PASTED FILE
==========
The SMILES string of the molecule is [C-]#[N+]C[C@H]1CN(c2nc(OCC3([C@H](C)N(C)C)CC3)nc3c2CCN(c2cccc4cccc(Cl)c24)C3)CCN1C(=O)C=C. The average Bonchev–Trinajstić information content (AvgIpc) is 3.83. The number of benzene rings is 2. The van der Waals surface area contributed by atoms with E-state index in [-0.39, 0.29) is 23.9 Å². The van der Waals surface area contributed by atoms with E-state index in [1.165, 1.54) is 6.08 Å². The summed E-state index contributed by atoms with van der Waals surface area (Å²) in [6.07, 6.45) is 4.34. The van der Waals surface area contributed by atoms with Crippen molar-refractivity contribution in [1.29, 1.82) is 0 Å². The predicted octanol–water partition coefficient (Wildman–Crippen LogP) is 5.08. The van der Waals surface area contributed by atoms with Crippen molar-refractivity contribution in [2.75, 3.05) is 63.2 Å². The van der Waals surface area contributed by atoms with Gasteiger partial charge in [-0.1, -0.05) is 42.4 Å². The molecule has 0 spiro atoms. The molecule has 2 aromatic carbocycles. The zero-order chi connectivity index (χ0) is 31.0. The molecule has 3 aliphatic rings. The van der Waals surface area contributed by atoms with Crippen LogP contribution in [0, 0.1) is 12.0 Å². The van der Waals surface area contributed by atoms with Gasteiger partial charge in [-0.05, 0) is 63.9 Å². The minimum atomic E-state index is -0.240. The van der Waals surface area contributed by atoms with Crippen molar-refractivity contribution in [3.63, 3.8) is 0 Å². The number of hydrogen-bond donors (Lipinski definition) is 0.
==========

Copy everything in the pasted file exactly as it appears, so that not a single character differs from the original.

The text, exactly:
The SMILES string of the molecule is [C-]#[N+]C[C@H]1CN(c2nc(OCC3([C@H](C)N(C)C)CC3)nc3c2CCN(c2cccc4cccc(Cl)c24)C3)CCN1C(=O)C=C. The average Bonchev–Trinajstić information content (AvgIpc) is 3.83. The number of benzene rings is 2. The van der Waals surface area contributed by atoms with E-state index in [-0.39, 0.29) is 23.9 Å². The van der Waals surface area contributed by atoms with E-state index in [1.165, 1.54) is 6.08 Å². The summed E-state index contributed by atoms with van der Waals surface area (Å²) in [6.07, 6.45) is 4.34. The van der Waals surface area contributed by atoms with Crippen molar-refractivity contribution in [1.29, 1.82) is 0 Å². The predicted octanol–water partition coefficient (Wildman–Crippen LogP) is 5.08. The van der Waals surface area contributed by atoms with Crippen molar-refractivity contribution in [2.75, 3.05) is 63.2 Å². The van der Waals surface area contributed by atoms with Gasteiger partial charge in [-0.1, -0.05) is 42.4 Å². The molecule has 0 spiro atoms. The molecule has 2 aromatic carbocycles. The zero-order chi connectivity index (χ0) is 31.0. The molecule has 3 aliphatic rings. The van der Waals surface area contributed by atoms with Crippen LogP contribution in [0, 0.1) is 12.0 Å². The van der Waals surface area contributed by atoms with Gasteiger partial charge in [-0.05, 0) is 63.9 Å². The minimum atomic E-state index is -0.240. The van der Waals surface area contributed by atoms with Crippen molar-refractivity contribution in [3.63, 3.8) is 0 Å². The number of hydrogen-bond donors (Lipinski definition) is 0.